On March 31, 1917, the United States took formal possession of the Virgin Islands from Denmark.
On this date:
In 1492, King Ferdinand and Queen Isabella of Spain issued an edict expelling Jews from Spanish soil, except those willing to convert to Christianity.
In 1889, French engineer Gustave Eiffel unfurled the French tricolor from atop the Eiffel Tower, officially marking its completion.
In 1923, the first U.S. dance marathon, held in New York City, ended with Alma Cummings, who had danced with six consecutive male partners, setting a world record of 27 hours on her feet.
In 1933, President Franklin D. Roosevelt signed the Emergency Conservation Work Act, which created the Civilian Conservation Corps.
In 1943, “Oklahoma!,” the first musical play by Richard Rodgers and Oscar Hammerstein II, opened on Broadway.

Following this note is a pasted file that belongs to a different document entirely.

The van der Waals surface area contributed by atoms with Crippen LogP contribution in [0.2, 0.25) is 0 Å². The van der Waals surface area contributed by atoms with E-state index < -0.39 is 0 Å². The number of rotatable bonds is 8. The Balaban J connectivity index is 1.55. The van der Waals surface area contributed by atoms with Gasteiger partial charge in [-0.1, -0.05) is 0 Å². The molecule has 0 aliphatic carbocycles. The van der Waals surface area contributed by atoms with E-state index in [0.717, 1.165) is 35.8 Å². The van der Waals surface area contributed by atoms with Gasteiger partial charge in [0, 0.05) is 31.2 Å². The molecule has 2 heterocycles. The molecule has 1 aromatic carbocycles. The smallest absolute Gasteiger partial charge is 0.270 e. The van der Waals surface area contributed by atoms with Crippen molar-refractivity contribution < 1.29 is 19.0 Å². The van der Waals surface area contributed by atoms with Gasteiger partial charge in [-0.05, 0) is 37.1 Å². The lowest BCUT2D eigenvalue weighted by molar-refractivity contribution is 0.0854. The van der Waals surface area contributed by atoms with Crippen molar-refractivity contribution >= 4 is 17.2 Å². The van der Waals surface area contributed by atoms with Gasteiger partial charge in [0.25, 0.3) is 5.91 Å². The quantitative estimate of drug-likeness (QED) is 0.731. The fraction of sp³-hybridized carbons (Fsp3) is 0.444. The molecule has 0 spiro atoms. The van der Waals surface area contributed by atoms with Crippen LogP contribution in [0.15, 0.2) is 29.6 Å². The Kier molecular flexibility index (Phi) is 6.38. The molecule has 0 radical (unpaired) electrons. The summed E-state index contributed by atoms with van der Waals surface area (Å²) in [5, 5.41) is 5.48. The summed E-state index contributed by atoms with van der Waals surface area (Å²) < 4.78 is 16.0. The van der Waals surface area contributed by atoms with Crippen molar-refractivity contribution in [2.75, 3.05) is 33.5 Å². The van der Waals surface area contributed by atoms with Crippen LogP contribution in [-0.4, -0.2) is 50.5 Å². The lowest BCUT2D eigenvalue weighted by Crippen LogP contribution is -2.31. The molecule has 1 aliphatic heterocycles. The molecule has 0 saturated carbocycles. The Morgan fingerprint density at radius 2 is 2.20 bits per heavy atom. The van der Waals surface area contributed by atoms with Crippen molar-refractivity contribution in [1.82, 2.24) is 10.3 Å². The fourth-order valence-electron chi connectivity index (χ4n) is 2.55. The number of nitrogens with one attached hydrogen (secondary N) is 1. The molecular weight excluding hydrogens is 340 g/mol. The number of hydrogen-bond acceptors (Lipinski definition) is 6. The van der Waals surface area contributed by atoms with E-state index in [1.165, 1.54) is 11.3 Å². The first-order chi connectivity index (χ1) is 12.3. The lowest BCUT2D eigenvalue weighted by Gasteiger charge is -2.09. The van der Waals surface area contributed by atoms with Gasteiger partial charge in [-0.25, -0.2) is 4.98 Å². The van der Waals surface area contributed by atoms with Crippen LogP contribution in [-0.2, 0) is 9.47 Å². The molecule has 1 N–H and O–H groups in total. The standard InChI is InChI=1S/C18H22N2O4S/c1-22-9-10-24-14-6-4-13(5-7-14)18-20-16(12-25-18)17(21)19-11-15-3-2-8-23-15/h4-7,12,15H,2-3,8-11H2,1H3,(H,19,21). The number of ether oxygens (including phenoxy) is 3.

In 1957, the original version of Rodgers and Hammerstein’s TV musical “Cinderella,” starring Julie Andrews, aired live in color on CBS.
In 1968, President Lyndon B. Johnson stunned the country by announcing during a televised address that he would not seek re-election.
In 1976, the New Jersey Supreme Court ruled that Karen Ann Quinlan, a young woman in a persistent vegetative state, could be disconnected from her respirator. (Quinlan, who remained unconscious, died in 1985.)